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It is always a pleasure to follow Mr Straw, but I am afraid to say that, having listened carefully to his speech and the speech of Grahame M. Morris, I am not as convinced as I would like to be that this motion would contribute towards a peaceful solution of the conflict, or that the recognition of Palestine by the House in a Back-Bench motion would somehow unlock a process whereby the two sides negotiated freely together to arrive at a peaceful solution.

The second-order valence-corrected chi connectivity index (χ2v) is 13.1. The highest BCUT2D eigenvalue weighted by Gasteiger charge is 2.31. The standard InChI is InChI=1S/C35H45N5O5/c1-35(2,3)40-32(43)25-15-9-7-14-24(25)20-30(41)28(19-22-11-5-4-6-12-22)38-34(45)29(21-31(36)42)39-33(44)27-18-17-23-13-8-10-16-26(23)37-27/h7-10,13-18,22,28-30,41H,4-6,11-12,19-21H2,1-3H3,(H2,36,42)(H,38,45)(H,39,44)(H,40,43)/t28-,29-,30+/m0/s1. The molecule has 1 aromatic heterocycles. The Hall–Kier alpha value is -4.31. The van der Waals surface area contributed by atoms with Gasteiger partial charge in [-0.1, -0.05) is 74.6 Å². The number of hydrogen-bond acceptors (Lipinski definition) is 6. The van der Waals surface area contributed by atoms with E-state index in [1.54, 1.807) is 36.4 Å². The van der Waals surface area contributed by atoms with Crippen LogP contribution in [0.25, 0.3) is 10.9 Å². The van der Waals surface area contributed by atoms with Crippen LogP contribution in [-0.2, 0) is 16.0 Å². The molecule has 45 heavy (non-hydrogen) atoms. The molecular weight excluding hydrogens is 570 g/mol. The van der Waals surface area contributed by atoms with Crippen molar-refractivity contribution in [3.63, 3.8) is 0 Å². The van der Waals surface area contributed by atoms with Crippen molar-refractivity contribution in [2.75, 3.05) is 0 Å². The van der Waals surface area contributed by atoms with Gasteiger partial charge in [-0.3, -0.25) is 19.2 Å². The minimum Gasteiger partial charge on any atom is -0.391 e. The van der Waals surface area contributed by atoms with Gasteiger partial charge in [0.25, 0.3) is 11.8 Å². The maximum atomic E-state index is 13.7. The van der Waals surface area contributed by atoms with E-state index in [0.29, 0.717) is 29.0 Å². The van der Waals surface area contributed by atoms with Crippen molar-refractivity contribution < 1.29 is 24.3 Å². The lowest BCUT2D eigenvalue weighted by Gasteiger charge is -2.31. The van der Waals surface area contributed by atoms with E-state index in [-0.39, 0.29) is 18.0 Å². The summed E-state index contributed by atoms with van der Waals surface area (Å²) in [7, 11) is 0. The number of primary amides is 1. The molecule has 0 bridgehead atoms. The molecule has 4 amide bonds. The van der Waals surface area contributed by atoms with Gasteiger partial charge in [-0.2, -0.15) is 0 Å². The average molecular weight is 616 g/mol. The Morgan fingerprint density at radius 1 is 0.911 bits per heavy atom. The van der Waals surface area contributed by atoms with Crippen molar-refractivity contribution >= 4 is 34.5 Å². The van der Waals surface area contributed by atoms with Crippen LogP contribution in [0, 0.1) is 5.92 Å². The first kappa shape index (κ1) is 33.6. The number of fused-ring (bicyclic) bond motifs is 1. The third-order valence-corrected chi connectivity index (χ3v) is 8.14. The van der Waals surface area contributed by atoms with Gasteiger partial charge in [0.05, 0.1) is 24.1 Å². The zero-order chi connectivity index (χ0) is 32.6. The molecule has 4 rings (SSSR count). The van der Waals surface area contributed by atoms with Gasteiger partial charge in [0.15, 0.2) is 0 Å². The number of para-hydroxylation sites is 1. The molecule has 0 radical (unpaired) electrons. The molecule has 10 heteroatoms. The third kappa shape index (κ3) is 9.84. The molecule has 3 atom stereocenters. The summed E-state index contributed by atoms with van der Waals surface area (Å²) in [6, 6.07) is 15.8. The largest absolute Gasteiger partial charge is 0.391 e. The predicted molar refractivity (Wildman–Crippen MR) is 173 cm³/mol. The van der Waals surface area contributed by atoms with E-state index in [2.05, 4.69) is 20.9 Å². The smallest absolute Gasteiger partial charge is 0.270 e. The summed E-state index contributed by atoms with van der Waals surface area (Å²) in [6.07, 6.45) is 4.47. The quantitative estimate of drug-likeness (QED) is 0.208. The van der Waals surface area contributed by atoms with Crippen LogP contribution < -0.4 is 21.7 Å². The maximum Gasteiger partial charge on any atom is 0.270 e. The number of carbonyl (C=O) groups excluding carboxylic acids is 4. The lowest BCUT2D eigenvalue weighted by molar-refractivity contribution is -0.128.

The hon. Gentleman said that he would destroy the argument of Ian Paisley that taking this step would pre-empt and pre-determine the result of the negotiations. I am afraid to say that having listened carefully to the hon. Gentleman’s speech—he did not take all interventions on this point—that argument was still well in existence at the end of his contribution and had not been destroyed at all, and it remains there for us to face. I say that as a committed supporter of a two-state solution, which will involve difficult, if not painful, compromises on both sides. It is also something that will take a long time—